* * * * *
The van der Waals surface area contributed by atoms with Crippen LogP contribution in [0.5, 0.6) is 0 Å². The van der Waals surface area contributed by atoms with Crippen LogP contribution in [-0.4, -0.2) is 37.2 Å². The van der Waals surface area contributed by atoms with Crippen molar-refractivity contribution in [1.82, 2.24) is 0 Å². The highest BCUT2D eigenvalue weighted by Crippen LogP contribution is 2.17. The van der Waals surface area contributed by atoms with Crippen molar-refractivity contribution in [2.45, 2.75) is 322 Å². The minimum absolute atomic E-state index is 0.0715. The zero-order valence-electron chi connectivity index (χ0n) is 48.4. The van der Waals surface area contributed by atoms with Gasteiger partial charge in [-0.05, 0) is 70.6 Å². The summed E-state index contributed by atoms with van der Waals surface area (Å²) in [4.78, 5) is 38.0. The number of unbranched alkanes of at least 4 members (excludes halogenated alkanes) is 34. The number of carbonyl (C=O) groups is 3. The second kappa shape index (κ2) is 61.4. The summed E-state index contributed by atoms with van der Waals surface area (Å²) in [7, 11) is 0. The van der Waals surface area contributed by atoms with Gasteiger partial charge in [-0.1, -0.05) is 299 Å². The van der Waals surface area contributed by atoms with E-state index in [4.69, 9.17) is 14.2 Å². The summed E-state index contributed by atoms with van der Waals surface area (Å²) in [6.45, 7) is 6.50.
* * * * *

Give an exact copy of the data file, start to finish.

The van der Waals surface area contributed by atoms with Crippen LogP contribution in [0.5, 0.6) is 0 Å². The van der Waals surface area contributed by atoms with Crippen LogP contribution in [-0.4, -0.2) is 37.2 Å². The van der Waals surface area contributed by atoms with Crippen molar-refractivity contribution in [1.82, 2.24) is 0 Å². The highest BCUT2D eigenvalue weighted by Crippen LogP contribution is 2.17. The van der Waals surface area contributed by atoms with Crippen molar-refractivity contribution in [2.45, 2.75) is 322 Å². The minimum absolute atomic E-state index is 0.0715. The zero-order valence-electron chi connectivity index (χ0n) is 48.4. The van der Waals surface area contributed by atoms with Gasteiger partial charge in [-0.05, 0) is 70.6 Å². The summed E-state index contributed by atoms with van der Waals surface area (Å²) in [4.78, 5) is 38.0. The number of unbranched alkanes of at least 4 members (excludes halogenated alkanes) is 34. The number of carbonyl (C=O) groups is 3. The second kappa shape index (κ2) is 61.4. The summed E-state index contributed by atoms with van der Waals surface area (Å²) in [7, 11) is 0. The van der Waals surface area contributed by atoms with Gasteiger partial charge in [-0.1, -0.05) is 299 Å². The van der Waals surface area contributed by atoms with E-state index in [4.69, 9.17) is 14.2 Å². The summed E-state index contributed by atoms with van der Waals surface area (Å²) in [6.45, 7) is 6.50.